Book review. In Defense of Looting: A Riotous History of Uncivil Action. Vicky Osterweil

Book review. In Defense of Looting: A Riotous History of Uncivil Action. Vicky Osterweil
by Ian Sinclair
Peace News

March 2021

Written in the wake of the 2014 protests in Ferguson, Missouri, Vicky Osterweil’s central argument is that looting and rioting are positive actions, which ‘in most instances… transform and build a nascent moment into a movement’. She maintains looting makes ‘day-to-day life easier by changing the price of goods to zero’, redistributes wealth and ‘reinforces bonds of solidarity’, concluding ‘we need to argue for and defend every tactic that might overturn white supremacy, capitalism, empire and property. [my emphasis added]

A significant part of the book is devoted to criticising nonviolent struggle which, at one point, she claims ‘is structured around victim blaming and anti-Blackness.’

Centred on the US, there are, to be sure, interesting sections – on the racial roots of property, the slavery origins of the police, and the Black-led resistance to these oppressive historical forces. There is a reliance on secondary sources, which wouldn’t be a problem if all the provocative arguments were referenced adequately. Instead, one can go pages without any citations, rendering assertions like Black riots formed ‘a central part of the [1960s civil rights] movement’s power and effectiveness’ largely meaningless.

I’m often attracted to polemical writing, but Osterweil is maddingly simplistic. One chapter is titled ‘All cops are bastards’. Elsewhere, she claims FDR’s New Deal ‘did nothing more than strangle a revolutionary movement in its cradle’ [my emphasis added], and seems to think pointing out Martin Luther King travelled with an armed entourage fatally undermines the case for nonviolence (there is no reference for this, of course, though a 2016 Associated Press report I found suggests this only applies to King’s early activism in the mid-50s).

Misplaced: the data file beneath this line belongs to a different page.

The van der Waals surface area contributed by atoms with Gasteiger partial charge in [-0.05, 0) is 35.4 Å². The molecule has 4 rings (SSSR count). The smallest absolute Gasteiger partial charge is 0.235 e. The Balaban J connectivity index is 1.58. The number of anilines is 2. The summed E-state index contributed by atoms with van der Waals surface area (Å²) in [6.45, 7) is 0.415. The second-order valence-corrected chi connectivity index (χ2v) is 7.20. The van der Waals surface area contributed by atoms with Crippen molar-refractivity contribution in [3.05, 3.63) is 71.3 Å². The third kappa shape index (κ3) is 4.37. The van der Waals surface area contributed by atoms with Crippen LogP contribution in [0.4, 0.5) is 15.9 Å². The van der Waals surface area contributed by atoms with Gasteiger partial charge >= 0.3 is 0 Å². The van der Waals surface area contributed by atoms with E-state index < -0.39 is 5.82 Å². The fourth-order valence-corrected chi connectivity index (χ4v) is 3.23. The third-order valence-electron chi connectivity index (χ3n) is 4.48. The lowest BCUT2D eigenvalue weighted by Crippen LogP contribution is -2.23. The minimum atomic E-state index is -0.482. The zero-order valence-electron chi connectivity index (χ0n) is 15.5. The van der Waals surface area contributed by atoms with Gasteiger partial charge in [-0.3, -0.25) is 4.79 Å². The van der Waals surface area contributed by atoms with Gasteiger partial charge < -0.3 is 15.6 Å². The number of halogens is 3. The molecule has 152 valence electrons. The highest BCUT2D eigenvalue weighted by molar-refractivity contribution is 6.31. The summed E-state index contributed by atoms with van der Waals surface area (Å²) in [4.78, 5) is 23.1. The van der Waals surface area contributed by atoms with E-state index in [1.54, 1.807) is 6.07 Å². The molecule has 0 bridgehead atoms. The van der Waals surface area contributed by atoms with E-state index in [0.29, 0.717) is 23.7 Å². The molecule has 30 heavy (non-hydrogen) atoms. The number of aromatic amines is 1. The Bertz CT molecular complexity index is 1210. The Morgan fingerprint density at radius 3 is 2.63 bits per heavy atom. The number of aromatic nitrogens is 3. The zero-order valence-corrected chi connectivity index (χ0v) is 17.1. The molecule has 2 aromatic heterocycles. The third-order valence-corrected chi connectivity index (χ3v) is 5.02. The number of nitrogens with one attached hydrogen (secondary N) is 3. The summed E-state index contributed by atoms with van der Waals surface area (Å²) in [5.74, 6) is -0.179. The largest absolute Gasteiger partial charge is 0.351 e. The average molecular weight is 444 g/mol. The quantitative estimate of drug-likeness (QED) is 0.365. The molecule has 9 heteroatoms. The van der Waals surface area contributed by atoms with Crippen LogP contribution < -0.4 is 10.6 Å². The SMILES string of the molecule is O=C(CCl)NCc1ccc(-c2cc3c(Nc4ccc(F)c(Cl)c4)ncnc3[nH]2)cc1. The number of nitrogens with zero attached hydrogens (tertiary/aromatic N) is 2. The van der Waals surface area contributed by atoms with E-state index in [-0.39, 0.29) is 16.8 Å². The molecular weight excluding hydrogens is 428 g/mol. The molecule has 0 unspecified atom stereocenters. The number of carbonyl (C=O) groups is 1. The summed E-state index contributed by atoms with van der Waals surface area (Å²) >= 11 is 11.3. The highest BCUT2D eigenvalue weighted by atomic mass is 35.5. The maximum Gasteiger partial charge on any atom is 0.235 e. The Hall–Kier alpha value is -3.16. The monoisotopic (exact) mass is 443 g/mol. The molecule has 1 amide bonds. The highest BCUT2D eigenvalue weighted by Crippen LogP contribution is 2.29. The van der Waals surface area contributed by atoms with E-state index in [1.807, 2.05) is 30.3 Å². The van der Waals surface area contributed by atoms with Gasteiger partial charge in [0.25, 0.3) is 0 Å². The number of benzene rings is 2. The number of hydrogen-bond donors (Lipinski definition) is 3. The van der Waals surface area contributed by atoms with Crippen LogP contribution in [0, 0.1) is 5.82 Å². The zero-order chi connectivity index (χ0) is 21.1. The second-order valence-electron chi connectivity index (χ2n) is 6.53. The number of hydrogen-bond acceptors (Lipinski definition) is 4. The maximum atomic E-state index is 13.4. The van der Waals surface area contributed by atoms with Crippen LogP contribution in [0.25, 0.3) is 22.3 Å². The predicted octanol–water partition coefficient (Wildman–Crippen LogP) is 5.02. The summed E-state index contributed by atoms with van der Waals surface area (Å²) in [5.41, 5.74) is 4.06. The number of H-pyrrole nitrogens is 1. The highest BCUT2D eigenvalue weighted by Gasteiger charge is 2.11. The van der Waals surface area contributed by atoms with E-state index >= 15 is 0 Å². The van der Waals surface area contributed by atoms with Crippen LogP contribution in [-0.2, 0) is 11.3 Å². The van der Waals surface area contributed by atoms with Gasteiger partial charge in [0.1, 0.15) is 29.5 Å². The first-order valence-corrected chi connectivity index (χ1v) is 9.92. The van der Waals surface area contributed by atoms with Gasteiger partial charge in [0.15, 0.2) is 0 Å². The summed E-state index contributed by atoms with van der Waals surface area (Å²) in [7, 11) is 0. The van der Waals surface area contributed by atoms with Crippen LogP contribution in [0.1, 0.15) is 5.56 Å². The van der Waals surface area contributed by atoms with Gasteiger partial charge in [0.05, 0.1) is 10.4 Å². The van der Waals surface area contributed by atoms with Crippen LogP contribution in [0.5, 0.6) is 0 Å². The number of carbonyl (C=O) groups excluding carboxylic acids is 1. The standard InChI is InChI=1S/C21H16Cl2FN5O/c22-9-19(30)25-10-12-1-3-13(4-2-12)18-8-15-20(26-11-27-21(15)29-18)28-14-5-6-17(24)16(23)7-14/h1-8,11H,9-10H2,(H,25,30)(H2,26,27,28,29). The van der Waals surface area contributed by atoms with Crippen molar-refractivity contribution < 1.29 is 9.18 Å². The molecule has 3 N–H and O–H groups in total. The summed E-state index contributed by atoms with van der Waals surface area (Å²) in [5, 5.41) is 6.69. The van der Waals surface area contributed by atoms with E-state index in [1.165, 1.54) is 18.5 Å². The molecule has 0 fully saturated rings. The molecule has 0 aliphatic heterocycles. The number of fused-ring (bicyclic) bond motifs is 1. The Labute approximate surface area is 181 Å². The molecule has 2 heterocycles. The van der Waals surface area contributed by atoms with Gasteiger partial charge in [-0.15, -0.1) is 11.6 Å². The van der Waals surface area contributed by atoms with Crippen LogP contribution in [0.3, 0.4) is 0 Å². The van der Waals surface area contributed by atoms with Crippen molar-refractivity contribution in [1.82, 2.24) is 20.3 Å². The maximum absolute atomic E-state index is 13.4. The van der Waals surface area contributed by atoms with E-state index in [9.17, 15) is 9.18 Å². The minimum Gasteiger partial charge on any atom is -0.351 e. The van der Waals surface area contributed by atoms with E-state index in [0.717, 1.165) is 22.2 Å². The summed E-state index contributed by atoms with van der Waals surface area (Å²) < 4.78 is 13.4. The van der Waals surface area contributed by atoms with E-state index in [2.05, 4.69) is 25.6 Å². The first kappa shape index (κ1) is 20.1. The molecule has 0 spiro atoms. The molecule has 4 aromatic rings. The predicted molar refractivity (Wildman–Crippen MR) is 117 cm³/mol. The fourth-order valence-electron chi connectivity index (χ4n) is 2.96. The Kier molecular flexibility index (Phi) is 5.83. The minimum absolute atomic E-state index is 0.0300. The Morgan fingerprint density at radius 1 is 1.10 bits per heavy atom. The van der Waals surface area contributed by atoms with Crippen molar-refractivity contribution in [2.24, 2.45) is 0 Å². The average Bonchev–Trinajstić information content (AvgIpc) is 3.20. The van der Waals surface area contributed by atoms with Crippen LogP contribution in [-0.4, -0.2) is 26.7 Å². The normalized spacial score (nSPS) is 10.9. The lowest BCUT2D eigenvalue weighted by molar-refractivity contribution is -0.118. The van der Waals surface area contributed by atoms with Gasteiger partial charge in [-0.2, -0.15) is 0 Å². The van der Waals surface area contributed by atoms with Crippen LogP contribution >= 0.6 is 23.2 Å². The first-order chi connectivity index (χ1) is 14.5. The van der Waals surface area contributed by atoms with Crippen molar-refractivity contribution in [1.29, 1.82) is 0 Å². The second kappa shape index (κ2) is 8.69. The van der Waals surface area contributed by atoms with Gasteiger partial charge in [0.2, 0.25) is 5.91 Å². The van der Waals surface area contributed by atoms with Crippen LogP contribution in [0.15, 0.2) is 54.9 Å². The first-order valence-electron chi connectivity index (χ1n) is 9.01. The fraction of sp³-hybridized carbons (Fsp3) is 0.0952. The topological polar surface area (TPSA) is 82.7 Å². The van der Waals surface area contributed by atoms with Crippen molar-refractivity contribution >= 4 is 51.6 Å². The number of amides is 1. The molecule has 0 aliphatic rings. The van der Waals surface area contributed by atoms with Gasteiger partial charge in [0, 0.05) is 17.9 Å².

Tellingly, Osterweil fails to engage with any of the academic or historical literature highlighting the efficacy of nonviolence, with no mention of the work of Erica Chenoweth and Maria Stephan, researchers in the orbit of the International Center on Nonviolent Conflict, Gene Sharp or George Lakey.

She is also blasé about the fact looting and rioting often leads to people being injured, and sometimes killed – either by state repression or the rioters and looters themselves – and shows little interest in evidence confirming nonviolence engenders more support from the public and media. For example, a June 2020 Reuters/Ipsos poll of Americans about the Black Lives Matter protests found 73% of respondents supported ‘peaceful protest and demonstrations’, but only 22% backed violent protests. A recent peer-reviewed article in the American Political Science Review by Omar Wasow came to similar conclusions, as well as finding violent protest caused a rightward shift amongst voters.

Unserious and incurious, this book won’t change the minds of seasoned peace activists though, worryingly, it might influence those who are in the process of forming their views on protest and political change.

In Defense of Looting: A Riotous History of Uncivil Action is published by Bold Type Books, priced £16.99.

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